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PRAYING FOR RAIN.
How difficult, alas ! to please mankind!
One or the other every moment mutlers :
A third, petition for a southern, utters.
Good Lamb, the curate, much approved,
Was one dry summer begged to pray for rain:
Immediately a torrent drenched the plain.
It chanced that the church warden, Robin Jay,
Thus was his hay to health quite past restoring.
He sought the parson, like a lion roaring.
“Zounds ! Parson Lamb, why, what have you been doing? A pretty storm, indeed, ye have been brewing!
What! pray for rain before I saved my hay!
Ask you to dine with me and Mistress Jay,
“Send you a goose, a pair of chicken,
And often too a cag of brandy!
Making my house so very handy!
“You, parson, serve one such a scurvy triek! Zounds ! you must have the bowels of Old Nick.
What! bring the flood of Noah from the skies,
“Lord! parson, you're a fool, one might suppose-
Your brother warden joined, to have the prayer.”— "Cobb! Cobb! why this for Cobb was only sport : What doth Cobb own that any rain can hurt?"
Roared furious Jay as broad as he could stare.
“The fellow owns, as far as I can larn,
Besides—why could you not for drizzle pray?
“ Dear Mister Jay, I do protest,
I do affirm it, Mister Jay, indeed.
Till you and all the parish are agreed."
APOLOGY FOR KINGS.
As want of candor really is not right,
Why will the simple world expect wise things,
Look on their poverty of education!
Jove-like, to shake the pillars of creation !
An instance take :- A king of this great land,
In days of yore, we understand,
An Earl of Pembroke was the Monarch's guide;
Incog. they traveled, shuffling side by side; And into the cathedral stole the pair.
The verger met them in his blue silk gown,
And humbly bowed his neck with reverence down, Low as an ass to lick a lock of hay:
Looking the frightened verger through and through,
And with his eye-glass—“Well, sir, who are you? What, what, sir?--hey, sir ?" deigned the king to say.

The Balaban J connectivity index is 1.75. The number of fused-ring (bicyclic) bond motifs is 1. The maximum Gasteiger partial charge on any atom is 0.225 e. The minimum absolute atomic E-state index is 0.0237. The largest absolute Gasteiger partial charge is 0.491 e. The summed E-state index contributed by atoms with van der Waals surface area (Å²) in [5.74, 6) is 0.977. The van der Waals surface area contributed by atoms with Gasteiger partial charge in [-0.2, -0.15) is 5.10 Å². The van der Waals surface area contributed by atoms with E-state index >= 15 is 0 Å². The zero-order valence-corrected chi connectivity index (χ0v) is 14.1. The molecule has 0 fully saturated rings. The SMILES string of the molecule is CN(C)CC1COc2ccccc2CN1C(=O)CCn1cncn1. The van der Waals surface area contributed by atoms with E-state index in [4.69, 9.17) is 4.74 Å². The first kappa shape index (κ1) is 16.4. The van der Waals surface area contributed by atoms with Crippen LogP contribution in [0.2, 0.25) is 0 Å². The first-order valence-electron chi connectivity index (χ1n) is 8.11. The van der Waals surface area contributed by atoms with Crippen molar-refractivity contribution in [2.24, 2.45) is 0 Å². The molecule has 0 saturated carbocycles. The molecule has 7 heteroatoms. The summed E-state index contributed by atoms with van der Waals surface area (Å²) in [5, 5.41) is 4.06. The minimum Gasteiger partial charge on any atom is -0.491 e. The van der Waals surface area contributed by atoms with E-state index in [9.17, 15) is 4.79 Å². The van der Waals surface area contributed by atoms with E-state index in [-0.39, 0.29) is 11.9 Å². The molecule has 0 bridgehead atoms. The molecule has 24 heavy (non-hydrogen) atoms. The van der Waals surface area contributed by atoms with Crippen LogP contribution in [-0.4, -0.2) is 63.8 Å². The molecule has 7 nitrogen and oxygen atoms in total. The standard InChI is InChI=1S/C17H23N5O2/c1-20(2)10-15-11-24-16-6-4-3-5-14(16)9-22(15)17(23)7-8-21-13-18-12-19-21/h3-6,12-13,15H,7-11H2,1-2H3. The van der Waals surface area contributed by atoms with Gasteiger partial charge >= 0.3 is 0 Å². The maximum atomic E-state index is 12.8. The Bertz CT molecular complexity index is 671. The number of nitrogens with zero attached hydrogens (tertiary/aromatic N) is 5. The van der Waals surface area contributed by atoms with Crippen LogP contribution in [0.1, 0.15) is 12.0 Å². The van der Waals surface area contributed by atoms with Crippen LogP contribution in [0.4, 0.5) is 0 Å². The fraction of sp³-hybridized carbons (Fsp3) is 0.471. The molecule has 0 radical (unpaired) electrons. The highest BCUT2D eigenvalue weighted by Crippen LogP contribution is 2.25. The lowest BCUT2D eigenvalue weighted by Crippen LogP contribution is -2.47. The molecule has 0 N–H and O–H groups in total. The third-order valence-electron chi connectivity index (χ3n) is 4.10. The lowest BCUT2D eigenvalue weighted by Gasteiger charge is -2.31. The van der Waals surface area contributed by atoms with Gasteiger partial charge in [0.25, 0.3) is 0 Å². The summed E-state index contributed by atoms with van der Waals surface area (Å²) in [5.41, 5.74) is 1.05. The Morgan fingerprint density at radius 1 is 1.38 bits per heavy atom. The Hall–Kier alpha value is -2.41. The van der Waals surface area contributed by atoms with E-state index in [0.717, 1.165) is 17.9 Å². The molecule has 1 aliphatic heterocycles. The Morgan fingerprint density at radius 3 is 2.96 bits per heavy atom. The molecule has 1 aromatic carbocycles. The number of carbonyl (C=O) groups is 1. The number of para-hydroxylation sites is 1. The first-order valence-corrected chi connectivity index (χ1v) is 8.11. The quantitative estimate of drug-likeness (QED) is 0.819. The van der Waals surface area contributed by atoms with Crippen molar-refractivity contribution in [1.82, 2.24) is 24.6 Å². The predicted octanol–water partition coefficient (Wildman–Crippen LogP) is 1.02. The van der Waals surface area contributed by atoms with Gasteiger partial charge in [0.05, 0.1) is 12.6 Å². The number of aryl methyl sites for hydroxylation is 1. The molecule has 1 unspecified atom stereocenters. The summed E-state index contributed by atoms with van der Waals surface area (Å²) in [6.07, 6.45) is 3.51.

"I am the verger here, most mighty king :
In this cathedral I do every thing;
Yes, please your glorious majesty, I be,”
[It is a satire-royal: and if any thing were yet wanting to convince us that Master Pindar is no turncoat, here is proof sufficient.]
Then with his glass, as hard as eye could strain,
“He's a poor verger, sire," his lordship cried:
** Sixpence would handsomely requite him." “ Poor verger, verger, hey?" the king replied:
No, no, then, we won't knight him—no, won't knight him."
Now to the lofty roof the king did raise
For thus his marveling majesty did speak:
What, verger, what? mop, mop it once a week ?" “An't please your majesty," with marveling chops, The verger answered, "we have got no mops
In Salisbury that will reach so high.” “ Not mop, no, no, not mop it," quoth the king“No, sir, our Salisbury mops do no such thing;
They might as well pretend to scrub the sky."
That ignorance, a king too often lurches ;
The natural history of mops and churches ?
STORY THE SECOND.
From Salisbury church to Wilton House, so grand,
“My lord, you've got fine statues,” said the king.
Let's see them all, all, all, all, every thing. "Who's this ? who's this ?—who's this fine fellow here ?" “Sesostris," bowing low, replied the peer. Sir
Sostris, hey ?-Sir Sostris ?--'pon my word! Knight or a baronet, my lord ?
One of my making ?—what, my lord, my making?"
" Se-sostris, sire," so soft, the peer replied
“A famous king of Egypt, sir, of old.” "Oh, poh!" th' instructed monarch snappish cried,
“I need not that-I need not that be told.”
“Pray, pray, my lord, who's that big fellow there ?" “ 'Tis Hercules," replies the shrinking peer;
Strong fellow, hey, my lord ? strong fellow, hey? Cleaned stables !-cracked a lion like a flea; Killed snakes, great snakes, that in a cradle found him The queen, queen's coming! wrap an apron around him."
Our moral is not merely water-gruel-
It shows with kings that ignorance may dwell:
As information to great folk is hell:
It shows that decency may live with kings,
On whom the bold virtu-men turn their backs; And shows (for numerous are the naked things)
That saucy statues should be lodged in sacks.
OD'E TO THE DEVIL.
The devil is not so black as he is painted.
Yourself in meter shine;
Before this Ode of mine.